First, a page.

Nearly $17 million will be used to provide high-speed internet to 4,126 people, 58 businesses, two farms, and 14 educational facilities in Gila, Graham, and Pinal counties.
The Biden administration last week announced over $5 billion in new investments in rural communities across the country, as part of its effort to increase prosperity in all corners of the country.
Speaking at an event in Minnesota last week where the funding was announced, President Biden said that rural communities have, over the past few decades, “lost more than jobs.”
“They lost their sense of dignity, opportunity, pride,” he said. “My plan is about investing in rural America, but it’s about something else as well: it’s about restoring pride in rural communities that have been left behind for far too long.”
The funds will go towards economic development, competition, and sustainability by updating infrastructure, boosting high-speed internet, and helping agricultural producers and small businesses adopt climate-focused practices.
Two hundred seventy-four million dollars will be distributed across 16 grant and loan awards to expand access to high-speed internet for Americans living in eight states, including Arizona. Nearly $17 million will be used to provide high-speed internet to 4,126 people, 58 businesses, two farms, and 14 educational facilities in Gila, Graham, and Pinal counties. Another $13.3 million will be used to upgrade the current copper network to optical fibers in Ajo, which will provide improved internet service and reliability to those in the area.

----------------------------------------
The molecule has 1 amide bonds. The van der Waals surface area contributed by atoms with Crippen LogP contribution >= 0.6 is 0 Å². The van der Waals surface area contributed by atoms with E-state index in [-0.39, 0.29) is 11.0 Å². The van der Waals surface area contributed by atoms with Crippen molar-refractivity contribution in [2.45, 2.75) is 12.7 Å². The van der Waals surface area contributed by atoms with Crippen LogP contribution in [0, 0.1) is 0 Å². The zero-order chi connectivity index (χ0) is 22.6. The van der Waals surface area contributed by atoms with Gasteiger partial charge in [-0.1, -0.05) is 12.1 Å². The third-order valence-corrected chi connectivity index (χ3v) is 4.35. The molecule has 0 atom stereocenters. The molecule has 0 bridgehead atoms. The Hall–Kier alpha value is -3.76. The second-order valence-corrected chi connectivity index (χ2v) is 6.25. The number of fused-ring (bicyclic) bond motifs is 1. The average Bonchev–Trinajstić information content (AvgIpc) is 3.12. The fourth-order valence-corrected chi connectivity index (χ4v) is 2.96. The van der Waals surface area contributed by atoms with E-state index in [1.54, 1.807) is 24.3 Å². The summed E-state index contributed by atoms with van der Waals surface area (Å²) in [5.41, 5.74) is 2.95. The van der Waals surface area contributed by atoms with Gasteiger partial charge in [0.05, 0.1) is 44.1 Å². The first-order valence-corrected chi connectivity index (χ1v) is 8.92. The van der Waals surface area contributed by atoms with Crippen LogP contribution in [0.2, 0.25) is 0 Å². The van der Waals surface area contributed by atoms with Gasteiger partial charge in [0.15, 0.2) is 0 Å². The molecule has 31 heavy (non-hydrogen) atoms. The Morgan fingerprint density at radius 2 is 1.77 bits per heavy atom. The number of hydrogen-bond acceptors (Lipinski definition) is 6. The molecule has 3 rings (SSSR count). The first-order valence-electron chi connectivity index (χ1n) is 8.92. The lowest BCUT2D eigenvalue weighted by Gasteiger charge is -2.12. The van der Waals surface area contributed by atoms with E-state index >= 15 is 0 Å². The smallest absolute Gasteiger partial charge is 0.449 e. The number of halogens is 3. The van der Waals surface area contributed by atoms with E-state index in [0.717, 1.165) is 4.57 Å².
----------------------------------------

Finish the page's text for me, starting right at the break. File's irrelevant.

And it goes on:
The majority of that $274 million comes from the ReConnect Program, which is part of the Bipartisan Infrastructure Law. The program helps ensure that all Americans have access to reliable, high-speed internet.
Two billion dollars of the funding will be distributed across 99 economic development projects in nine states and Puerto Rico. This funding will be used to create jobs and build infrastructure, as well as increase access to quality health care, affordable housing, and clean water and energy.
The US Dept. of Agriculture (USDA) will also use $1.7 billion of the funds to adopt “climate-smart agricultural practices.” These include working with farmers to reduce the use of nitrogen fertilizer to ensure that less nitrous oxide—a potent greenhouse gas—gets into the air; growing crops that naturally sequester carbon, and therefore improve soil quality; farming in a way that limits soil disturbance; and more.
In addition to helping the environment, these climate-focused practices are expected to offer farmers, ranchers, and foresters new revenue streams.
The USDA also announced that $1.1 billion of the $5 billion in funds will be distributed across 104 loan and grant awards to upgrade infrastructure in rural communities, therefore bringing new jobs, clean water and fuel, and reliable electricity to people across the country.
Finally, $145 million of the total funding will be used across 700 loan and grant awards through the Rural Energy for America Program (REAP), which helps farmers and other agricultural producers make “energy efficiency improvements” to their businesses to lower energy costs, generate new income, and strengthen the resiliency of their operations.
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